It is extremely important for business owners and shareholders to properly track the money they may contribute to the business or draw from the business. QuickBooks makes tracking these transactions easy once the equity accounts are properly set up within the Chart of Accounts. Whether someone is contributing money for a stake in the company or an owner is drawing funds out in lieu of payroll, equity transactions are important come tax time and for monitoring startup costs.
Setting Up The Chart Of Accounts
Putting the proper steps in place when you start your books will lead to big benefits down the road. Your CPA will love you because you will be able to show them owner contributions and draws with a click of button and there won't be any confusion as to where the money came from or where it went. QuickBooks automatically sets up a few accounts within the Equity category, but I always advise owners and bookkeepers to set up accounts specific to the owners and shareholders. Set up a parent equity account with the initials of each vested owner of the business, then set up two sub-accounts to show draws and contributions. It should look something like this:
JZ Equity Draws
JZ Equity Contributions
Doing this allows for a QuickReport (control+ q is the keyboard shortcut for this) to be pulled in seconds and it is easy to decipher what money was contributed and what money was drawn. It may sound simple, but a startup business can tell you that money comes from many different directions when getting started and cash flow is tight.
Recently, I've seen start-up business owners put their personal credit cards, PayPal accounts, checking accounts on the books since these financial accounts are the main source of funding to cover startup costs. QuickBooks doesn't handle Online Banking for equity accounts so these high volume credit cards, bank accounts, etc. need to be set up as if the company owns them, even though they don't. If at some point the business is in a position to use its own internal funds, these account balances need to zeroed out and the accounts need to be made inactive. Booking an entry to these accounts against the owner equity contribution account allows the accounts to be cleaned up while still maintaining the accuracy of the startup costs. Since this is a non-traditional way to do bookkeeping, I prefer to zero these accounts out against owner equity on a monthly basis so there isn't any confusion come tax time.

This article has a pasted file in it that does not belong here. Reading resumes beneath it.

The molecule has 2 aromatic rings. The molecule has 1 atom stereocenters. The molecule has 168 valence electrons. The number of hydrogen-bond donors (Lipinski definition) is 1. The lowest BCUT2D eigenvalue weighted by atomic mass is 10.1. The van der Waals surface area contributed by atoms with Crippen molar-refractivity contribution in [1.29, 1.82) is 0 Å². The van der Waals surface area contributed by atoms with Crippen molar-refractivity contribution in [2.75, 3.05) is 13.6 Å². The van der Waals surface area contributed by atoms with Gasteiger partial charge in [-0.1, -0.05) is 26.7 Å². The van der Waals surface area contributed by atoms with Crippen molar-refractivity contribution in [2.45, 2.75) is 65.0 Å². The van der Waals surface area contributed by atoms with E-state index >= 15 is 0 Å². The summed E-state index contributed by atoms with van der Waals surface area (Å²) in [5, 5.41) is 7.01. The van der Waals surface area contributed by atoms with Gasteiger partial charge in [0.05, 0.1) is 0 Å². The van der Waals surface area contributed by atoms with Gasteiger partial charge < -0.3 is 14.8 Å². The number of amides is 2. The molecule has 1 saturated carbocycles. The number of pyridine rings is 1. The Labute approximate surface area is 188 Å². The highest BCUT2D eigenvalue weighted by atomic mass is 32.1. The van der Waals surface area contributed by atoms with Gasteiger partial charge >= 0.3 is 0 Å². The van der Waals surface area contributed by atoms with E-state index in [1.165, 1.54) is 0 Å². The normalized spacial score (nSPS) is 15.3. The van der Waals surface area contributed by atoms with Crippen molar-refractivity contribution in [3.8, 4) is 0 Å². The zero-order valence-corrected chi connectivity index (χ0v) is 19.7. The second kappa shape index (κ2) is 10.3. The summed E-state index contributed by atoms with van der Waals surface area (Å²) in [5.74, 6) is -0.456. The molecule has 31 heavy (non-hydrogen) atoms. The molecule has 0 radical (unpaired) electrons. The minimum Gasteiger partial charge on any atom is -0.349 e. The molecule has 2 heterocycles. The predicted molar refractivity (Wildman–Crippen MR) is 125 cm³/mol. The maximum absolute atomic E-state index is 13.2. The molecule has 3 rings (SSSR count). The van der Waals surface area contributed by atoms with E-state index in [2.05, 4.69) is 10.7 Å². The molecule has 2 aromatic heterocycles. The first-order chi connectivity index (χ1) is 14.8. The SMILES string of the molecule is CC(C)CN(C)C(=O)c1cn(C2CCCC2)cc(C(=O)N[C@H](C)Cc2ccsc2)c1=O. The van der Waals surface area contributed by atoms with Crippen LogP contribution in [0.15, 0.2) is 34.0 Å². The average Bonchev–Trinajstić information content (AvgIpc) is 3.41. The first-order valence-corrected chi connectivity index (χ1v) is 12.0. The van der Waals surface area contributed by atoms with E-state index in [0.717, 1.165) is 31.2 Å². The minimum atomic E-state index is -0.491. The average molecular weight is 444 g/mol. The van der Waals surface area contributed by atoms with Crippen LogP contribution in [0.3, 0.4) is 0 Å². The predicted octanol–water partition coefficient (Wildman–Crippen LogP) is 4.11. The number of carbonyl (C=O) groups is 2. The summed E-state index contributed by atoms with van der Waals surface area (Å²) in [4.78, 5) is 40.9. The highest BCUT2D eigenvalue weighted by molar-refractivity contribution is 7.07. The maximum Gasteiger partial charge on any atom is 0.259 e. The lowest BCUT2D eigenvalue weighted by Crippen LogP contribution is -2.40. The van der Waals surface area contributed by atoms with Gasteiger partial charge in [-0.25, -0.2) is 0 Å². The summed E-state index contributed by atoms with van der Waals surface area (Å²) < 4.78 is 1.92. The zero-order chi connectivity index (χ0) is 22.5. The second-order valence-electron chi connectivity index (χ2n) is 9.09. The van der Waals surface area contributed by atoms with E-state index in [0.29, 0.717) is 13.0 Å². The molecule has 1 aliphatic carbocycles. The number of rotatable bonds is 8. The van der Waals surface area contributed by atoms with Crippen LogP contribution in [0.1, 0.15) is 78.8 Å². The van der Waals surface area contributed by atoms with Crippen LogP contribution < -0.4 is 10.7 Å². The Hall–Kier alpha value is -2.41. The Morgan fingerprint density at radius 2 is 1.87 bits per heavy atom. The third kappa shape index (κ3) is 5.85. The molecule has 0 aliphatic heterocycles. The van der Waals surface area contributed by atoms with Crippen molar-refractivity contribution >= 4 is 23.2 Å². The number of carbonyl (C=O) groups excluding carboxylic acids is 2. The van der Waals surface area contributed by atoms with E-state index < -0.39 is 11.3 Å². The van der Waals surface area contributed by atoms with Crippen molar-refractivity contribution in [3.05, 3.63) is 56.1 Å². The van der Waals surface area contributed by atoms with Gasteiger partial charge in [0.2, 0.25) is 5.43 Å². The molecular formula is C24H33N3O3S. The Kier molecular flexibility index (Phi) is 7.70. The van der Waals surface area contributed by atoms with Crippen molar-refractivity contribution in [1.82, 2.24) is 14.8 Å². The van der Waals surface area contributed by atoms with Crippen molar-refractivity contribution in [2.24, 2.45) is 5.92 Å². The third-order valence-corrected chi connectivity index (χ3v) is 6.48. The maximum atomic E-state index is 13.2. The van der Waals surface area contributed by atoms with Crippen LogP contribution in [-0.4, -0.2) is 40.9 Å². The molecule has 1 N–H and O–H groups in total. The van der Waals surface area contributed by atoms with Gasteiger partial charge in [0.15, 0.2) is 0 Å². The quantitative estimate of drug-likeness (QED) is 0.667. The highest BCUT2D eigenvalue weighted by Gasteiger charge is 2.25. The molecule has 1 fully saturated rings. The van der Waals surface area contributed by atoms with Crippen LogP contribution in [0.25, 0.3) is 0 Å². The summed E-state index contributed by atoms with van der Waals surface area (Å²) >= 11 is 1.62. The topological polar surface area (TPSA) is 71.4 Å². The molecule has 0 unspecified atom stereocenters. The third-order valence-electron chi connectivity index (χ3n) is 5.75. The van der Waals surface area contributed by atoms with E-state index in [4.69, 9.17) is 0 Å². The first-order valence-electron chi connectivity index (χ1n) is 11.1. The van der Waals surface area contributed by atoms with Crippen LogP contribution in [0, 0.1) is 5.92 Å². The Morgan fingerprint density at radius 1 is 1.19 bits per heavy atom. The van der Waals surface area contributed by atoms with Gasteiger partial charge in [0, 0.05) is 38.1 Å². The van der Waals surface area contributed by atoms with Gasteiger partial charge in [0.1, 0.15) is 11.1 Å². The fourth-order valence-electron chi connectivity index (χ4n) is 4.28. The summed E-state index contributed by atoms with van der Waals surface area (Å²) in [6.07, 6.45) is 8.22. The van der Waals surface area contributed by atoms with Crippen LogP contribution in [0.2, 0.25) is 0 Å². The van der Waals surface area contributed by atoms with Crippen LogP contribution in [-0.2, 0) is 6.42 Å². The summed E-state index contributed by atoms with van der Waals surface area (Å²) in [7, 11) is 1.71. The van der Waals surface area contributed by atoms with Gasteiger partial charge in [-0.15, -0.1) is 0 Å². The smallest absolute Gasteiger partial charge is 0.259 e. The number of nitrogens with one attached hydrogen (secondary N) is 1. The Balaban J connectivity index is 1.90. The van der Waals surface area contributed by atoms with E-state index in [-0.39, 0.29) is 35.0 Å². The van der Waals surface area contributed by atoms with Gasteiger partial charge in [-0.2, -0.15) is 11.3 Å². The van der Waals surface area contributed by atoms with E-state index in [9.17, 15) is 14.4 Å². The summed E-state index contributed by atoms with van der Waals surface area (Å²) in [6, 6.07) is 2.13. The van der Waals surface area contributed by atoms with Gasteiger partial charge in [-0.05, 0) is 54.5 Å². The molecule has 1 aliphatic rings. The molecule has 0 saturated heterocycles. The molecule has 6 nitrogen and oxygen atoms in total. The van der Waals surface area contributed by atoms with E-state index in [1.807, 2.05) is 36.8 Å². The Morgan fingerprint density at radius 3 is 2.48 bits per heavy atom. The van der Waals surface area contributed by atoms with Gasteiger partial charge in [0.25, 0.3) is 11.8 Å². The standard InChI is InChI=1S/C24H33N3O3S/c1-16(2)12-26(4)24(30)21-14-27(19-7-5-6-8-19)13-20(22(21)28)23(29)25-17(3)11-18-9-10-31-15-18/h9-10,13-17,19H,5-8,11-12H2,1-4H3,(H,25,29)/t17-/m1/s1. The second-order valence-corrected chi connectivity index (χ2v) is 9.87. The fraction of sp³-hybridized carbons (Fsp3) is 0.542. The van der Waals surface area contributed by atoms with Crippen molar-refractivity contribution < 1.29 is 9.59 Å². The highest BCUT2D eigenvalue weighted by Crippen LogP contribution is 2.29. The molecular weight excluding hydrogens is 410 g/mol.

Tracking Start Up Costs
Many prudent business owners understand the benefits of tracking startup costs. Paying close attention to startup costs allows for easy growth and scalibility down the road. Not knowing how much was spent to get a business to the stage of turning on the lights and getting revenue is a big question mark for investors. Restaurant bookkeeping can be daunting, but it can pay off big time when a certain level of revenues and customer demand is met and new locations need to be opened. Restaurants especially have a tough task of opening new locations if the startup costs aren't figured out. Being able to show investors a solid set of books with the exact costs to get a new location started speaks great volume.
The bottom line is that every business owner should treat their business as if it always needs to be investor ready and startup costs need to be tracked to the penny. Having a lackadaisical approach to this can really come back to haunt you in the future. Like most things in life, hard work in the beginning pays off big time down the road.